Paralegals are prohibited from engaging in the unauthorized practice of law, and, if they do so, can be fined or even imprisoned
. The purpose of this prohibition is presumably to protect consumers from being advised by unqualified individuals. The courts are also concerned about lay people engaging in legal practices when they are not governed by the same ethical restraints that apply to attorneys. Some, however, believe that the true purpose of this prohibition is to protect attorneys from competition by lay people who can provide comparable services for less money.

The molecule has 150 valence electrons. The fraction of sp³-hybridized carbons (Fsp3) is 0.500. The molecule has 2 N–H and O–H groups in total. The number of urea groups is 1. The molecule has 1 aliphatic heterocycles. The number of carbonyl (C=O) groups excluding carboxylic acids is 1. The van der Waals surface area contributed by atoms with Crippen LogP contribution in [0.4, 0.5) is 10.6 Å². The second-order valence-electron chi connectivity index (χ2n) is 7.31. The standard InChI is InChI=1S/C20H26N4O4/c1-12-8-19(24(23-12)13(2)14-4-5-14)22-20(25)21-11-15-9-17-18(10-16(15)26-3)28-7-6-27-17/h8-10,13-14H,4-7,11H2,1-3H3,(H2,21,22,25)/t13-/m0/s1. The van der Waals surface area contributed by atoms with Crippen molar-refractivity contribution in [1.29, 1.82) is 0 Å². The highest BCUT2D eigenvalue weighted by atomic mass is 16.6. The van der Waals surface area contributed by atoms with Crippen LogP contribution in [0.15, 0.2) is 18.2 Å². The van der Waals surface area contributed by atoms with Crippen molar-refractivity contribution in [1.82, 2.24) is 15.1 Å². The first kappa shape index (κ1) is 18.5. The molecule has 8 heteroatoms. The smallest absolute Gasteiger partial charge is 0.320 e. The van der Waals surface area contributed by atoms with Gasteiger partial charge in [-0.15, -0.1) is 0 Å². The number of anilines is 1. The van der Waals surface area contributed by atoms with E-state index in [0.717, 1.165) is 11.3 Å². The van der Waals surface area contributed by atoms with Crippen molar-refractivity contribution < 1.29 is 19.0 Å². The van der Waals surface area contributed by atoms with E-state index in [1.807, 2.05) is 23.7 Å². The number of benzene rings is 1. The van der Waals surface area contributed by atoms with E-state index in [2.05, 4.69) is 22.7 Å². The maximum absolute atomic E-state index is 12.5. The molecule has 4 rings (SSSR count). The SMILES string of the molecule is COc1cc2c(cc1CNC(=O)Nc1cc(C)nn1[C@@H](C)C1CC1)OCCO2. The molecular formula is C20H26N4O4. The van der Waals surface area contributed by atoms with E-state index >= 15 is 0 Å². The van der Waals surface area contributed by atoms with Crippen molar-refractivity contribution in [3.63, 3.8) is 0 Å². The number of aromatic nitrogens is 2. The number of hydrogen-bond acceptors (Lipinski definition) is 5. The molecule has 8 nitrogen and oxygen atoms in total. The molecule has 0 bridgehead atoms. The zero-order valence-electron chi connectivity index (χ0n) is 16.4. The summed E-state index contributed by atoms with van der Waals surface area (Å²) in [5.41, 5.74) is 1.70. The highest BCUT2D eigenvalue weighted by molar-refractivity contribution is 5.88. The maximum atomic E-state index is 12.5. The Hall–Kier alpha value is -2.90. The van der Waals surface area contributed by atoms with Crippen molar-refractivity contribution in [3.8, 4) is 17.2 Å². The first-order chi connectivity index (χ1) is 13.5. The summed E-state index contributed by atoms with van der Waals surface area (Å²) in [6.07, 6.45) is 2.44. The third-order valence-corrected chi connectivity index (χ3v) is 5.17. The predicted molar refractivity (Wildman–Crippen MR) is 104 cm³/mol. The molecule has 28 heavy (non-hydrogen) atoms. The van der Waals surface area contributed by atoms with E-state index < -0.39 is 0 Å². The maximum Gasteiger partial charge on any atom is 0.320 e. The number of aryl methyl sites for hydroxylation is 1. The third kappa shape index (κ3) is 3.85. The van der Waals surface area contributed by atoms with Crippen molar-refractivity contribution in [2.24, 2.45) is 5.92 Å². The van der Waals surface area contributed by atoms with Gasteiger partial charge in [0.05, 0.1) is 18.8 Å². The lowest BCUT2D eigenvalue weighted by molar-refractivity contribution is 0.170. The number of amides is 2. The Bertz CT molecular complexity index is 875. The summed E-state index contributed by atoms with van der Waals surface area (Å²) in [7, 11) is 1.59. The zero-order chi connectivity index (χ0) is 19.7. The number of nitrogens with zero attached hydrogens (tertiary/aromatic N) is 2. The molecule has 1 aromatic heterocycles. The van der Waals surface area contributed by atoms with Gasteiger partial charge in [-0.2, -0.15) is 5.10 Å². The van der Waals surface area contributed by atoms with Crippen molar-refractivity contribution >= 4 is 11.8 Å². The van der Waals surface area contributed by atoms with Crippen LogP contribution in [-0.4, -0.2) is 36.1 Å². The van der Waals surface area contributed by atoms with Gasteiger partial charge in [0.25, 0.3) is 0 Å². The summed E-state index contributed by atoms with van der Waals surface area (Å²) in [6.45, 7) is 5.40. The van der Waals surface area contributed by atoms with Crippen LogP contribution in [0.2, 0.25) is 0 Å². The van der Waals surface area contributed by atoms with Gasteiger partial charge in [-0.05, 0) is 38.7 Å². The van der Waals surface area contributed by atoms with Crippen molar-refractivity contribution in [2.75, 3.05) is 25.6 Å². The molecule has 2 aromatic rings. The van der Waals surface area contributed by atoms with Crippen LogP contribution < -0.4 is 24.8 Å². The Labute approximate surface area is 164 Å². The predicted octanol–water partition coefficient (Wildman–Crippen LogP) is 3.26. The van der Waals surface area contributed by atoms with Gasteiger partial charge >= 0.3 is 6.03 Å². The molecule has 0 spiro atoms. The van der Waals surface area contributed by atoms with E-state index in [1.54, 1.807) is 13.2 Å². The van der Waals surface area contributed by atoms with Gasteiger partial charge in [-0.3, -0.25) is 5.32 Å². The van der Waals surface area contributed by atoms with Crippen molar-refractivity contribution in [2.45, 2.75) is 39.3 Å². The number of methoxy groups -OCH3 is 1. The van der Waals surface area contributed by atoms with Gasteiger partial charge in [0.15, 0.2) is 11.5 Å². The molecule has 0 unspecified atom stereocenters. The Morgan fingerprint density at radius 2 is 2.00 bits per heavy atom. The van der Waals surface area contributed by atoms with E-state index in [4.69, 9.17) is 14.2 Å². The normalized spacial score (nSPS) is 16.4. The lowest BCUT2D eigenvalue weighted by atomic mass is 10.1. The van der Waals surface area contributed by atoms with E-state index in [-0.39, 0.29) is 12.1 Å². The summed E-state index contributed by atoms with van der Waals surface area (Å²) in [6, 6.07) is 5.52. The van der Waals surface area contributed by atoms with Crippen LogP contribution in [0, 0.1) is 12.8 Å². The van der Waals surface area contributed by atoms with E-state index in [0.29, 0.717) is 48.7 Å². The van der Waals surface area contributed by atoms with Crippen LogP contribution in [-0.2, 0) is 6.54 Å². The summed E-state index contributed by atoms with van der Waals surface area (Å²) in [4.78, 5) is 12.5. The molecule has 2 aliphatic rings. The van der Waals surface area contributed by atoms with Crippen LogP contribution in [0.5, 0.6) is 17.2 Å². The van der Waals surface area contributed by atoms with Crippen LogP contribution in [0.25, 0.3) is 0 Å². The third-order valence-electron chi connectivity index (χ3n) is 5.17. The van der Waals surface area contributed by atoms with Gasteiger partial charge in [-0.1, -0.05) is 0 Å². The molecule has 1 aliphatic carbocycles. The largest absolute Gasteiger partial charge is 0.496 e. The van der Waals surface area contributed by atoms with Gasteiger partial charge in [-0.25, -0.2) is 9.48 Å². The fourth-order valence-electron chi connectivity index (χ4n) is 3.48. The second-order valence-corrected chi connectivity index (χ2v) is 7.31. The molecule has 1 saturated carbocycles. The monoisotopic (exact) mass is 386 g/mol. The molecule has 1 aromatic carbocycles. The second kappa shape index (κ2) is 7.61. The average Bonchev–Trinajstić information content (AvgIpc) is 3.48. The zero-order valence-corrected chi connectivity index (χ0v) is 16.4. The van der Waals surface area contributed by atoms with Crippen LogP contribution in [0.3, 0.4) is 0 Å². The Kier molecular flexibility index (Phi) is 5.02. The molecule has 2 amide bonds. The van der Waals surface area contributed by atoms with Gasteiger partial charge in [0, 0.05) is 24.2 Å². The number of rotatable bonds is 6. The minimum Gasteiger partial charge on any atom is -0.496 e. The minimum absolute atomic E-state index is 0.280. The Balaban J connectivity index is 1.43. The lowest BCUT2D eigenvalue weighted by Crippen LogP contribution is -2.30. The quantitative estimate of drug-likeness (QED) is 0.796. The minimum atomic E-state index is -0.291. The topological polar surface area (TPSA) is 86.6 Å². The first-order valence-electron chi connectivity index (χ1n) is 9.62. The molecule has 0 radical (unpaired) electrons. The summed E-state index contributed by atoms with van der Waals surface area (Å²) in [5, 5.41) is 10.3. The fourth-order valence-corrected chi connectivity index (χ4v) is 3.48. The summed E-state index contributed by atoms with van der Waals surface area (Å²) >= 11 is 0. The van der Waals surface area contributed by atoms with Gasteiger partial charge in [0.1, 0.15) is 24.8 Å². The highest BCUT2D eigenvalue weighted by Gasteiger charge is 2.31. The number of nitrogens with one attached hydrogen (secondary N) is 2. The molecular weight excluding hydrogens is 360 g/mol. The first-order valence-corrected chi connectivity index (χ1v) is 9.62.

The state statutes prohibiting non-lawyers from practicing law do not clearly define "practice of law." The Model Code (see below) defines it as any activity that calls for the exercise of professional judgment, which is defined as "the educated ability to relate the general body and philosophy of law to a specific legal problem of a client." (EC 3-5) The courts have struggled with the ambiguity of these definitions and have concluded that certain tasks are prohibited. Paralegals cannot, for example, appear in court to present cases or argue motions. They can, however, represent clients at certain administrative hearings, such as those at the Immigration and Naturalization Service, the Social Security Administration, the Interstate Commerce Commission, and the Patent Office.
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